Just one book: assessment

In my last post, I outlined what I believed to be the foundational concepts that must underpin a school’s curriculum, using E.D. Hirsch’s Cultural Literacy as the one text I felt most clearly displayed what a great curriculum should be. Of course, it is almost impossible to create a curriculum without simultaneously thinking about assessment: it is all very well to teach students great stuff, but if they immediately forget it all, or show you that they’ve understood none of it by the end of your teaching, you might as well have taught marbles.

make it stick

The one book that has truly changed my view on assessment is Make it Stick by Brown, Roediger and McDaniel. Prior to reading this book, I too believed in the value of re-reading, highlighting, and testing students’ knowledge and understanding using extended essay after extended essay, running the risk of breaking my own will to carry on teaching due to having to endlessly plough through immense paragraphs riddled with small misconceptions and tiny errors, all of which I would painstakingly correct, before trying to rationalise each error into a single “target for improvement.” Then, weeks, months, years after I’d taught students, what did they recall of what I had taught? Too, too little.

I want to make a clear distinction between feedback and assessment. I define feedback as qualitative commentary, and assessment as quantifiable, measurable snapshots showing a teacher what their students have and have not understood. Both have their place, but my feeling is we have over-emphasised the former to the detriment of both student learning and teacher well-being.

The key messages from Make it Stick seem to me to be:

  • “Learning is deeper and more durable when it’s effortful.”
  • “We are poor judges of when we are learning well and when we’re not.”
  • Retrieval practice – recalling facts or concepts or events from memory – is a more effective learning strategy than review by rereading.”

The authors note that: “One of the best habits a learner can instill in herself is regular self-quizzing to recalibrate her understanding of what she does and does not know.” Joe Kirby has brilliantly explained how this might work in practice over the long term for individual students here. In lessons, I would suggest, we need to not only assess what students have retained in order to know what to teach them, but also to model what this kind of self-quizzing looks like and enable them to practise prior to doing it alone.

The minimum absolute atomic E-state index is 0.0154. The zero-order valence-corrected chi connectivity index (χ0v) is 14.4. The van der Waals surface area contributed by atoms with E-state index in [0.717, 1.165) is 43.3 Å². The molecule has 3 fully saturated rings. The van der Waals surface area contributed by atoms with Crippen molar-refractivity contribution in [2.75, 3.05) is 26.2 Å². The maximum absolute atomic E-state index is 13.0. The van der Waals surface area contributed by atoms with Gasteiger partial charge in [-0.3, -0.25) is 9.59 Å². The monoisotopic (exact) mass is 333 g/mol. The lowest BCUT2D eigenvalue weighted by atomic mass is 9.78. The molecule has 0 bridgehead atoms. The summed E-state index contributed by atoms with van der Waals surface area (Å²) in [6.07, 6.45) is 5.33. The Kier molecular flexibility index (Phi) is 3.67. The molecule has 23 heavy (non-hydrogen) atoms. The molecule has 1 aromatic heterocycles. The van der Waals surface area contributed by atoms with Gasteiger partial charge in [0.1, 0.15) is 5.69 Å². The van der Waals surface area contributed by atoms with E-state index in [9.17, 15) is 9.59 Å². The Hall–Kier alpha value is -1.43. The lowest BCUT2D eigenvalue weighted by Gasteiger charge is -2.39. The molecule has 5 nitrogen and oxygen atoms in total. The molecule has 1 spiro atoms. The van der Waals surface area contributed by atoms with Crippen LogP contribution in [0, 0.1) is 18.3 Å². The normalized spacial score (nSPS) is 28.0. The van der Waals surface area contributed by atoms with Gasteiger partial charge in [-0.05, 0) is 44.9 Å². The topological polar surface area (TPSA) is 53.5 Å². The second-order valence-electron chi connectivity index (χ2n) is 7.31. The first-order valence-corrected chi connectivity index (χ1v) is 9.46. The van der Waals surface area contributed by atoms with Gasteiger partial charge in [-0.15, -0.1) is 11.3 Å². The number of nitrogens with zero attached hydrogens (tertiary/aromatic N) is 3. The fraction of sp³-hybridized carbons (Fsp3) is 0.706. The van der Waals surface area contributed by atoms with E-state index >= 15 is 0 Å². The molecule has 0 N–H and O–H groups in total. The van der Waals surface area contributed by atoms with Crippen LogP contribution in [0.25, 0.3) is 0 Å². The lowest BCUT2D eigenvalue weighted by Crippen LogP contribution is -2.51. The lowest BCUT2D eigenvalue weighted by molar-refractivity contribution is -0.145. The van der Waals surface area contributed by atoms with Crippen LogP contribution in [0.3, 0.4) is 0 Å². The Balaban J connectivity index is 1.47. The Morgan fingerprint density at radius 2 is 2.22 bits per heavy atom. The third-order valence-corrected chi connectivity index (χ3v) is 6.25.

And when should this quizzing occur? There frankly does not seem to be a bad time to quiz, according to this book. Students do better in the long-term if they have pre-quizzes (even if they get everything wrong, as “unsuccessful attempts to solve a problem encourage deep processing of the answer when it is later supplied, creating a fertile ground for its encoding”), immediate quizzes (“in 2010 the New York Times reported on a scientific study that showed that students who read a passage of text and then took a test asking them to recall what they had read retained an astonishing 50 percent more of the information a week later than students who had not been tested”) and quizzes after partial forgetting has occurred.

The latter is of particular importance: “When retrieval practice is spaced, allowing some forgetting to occur between tests, it leads to stronger long-term retention than when it is massed.” The most helpful quizzing, they suggest, takes place long enough after learning that the quiz isn’t “mindless repetition” but not so long that “retrieval essentially involves relearning the material”.

“Quiz” does not necessarily mean multiple choice, or even teacher-directed. Brown et al give examples such as students simply writing down ten facts they didn’t know before reading a passage. Another user-friendly option is a “free recall” homework where students: “spend ten minutes at the end of each day sitting with a blank piece of paper on which to write everything they can remember from class”. This enables students to know what they have not yet learned, and so pinpoint their future revision of key facts and ideas. Even cloze exercises can be of benefit, as “the act of filling in a missing word in a text results in better learning and memory of the text.”

In practice, quizzing works best when it is:

1. Purposeful

Students understand why quizzing is beneficial – they buy into the idea of frequent quizzes when they understand the benefits it will have for their long term retention of key ideas.

2. Targeted

Quiz questions are thoughtful and targeted to the specific ideas students need to know, isolating individual facts or key pieces of information.

3. Instantly Corrected

Wrong answers are corrected immediately to ensure students do not leave your lesson carrying misconceptions.

4. Low-Stakes

The stakes are low – there is no need for any of this to stress students out. This, along with emphasising the learning benefits also tends to preclude cheating.